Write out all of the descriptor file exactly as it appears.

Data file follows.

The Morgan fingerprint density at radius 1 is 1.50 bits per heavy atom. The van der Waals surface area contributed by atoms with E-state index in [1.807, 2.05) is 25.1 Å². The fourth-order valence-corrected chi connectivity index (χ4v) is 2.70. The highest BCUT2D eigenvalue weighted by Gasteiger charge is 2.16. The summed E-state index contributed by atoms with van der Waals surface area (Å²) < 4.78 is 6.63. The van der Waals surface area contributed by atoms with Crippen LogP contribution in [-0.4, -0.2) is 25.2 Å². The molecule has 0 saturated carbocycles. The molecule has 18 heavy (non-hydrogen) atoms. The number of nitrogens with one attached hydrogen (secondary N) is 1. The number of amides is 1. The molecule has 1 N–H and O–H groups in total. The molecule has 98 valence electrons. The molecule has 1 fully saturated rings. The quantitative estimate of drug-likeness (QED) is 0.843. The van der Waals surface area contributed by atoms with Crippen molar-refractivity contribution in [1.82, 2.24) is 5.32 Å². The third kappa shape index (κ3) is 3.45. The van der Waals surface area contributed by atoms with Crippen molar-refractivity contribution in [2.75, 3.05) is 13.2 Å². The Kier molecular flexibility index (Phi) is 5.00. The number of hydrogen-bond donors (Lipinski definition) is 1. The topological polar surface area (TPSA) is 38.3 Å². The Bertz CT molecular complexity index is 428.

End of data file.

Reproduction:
The Morgan fingerprint density at radius 1 is 1.50 bits per heavy atom. The van der Waals surface area contributed by atoms with E-state index in [1.807, 2.05) is 25.1 Å². The fourth-order valence-corrected chi connectivity index (χ4v) is 2.70. The highest BCUT2D eigenvalue weighted by Gasteiger charge is 2.16. The summed E-state index contributed by atoms with van der Waals surface area (Å²) < 4.78 is 6.63. The van der Waals surface area contributed by atoms with Crippen LogP contribution in [-0.4, -0.2) is 25.2 Å². The molecule has 0 saturated carbocycles. The molecule has 18 heavy (non-hydrogen) atoms. The number of nitrogens with one attached hydrogen (secondary N) is 1. The number of amides is 1. The molecule has 1 N–H and O–H groups in total. The molecule has 98 valence electrons. The molecule has 1 fully saturated rings. The quantitative estimate of drug-likeness (QED) is 0.843. The van der Waals surface area contributed by atoms with Crippen molar-refractivity contribution in [1.82, 2.24) is 5.32 Å². The third kappa shape index (κ3) is 3.45. The van der Waals surface area contributed by atoms with Crippen molar-refractivity contribution in [2.75, 3.05) is 13.2 Å². The Kier molecular flexibility index (Phi) is 5.00. The number of hydrogen-bond donors (Lipinski definition) is 1. The topological polar surface area (TPSA) is 38.3 Å². The Bertz CT molecular complexity index is 428.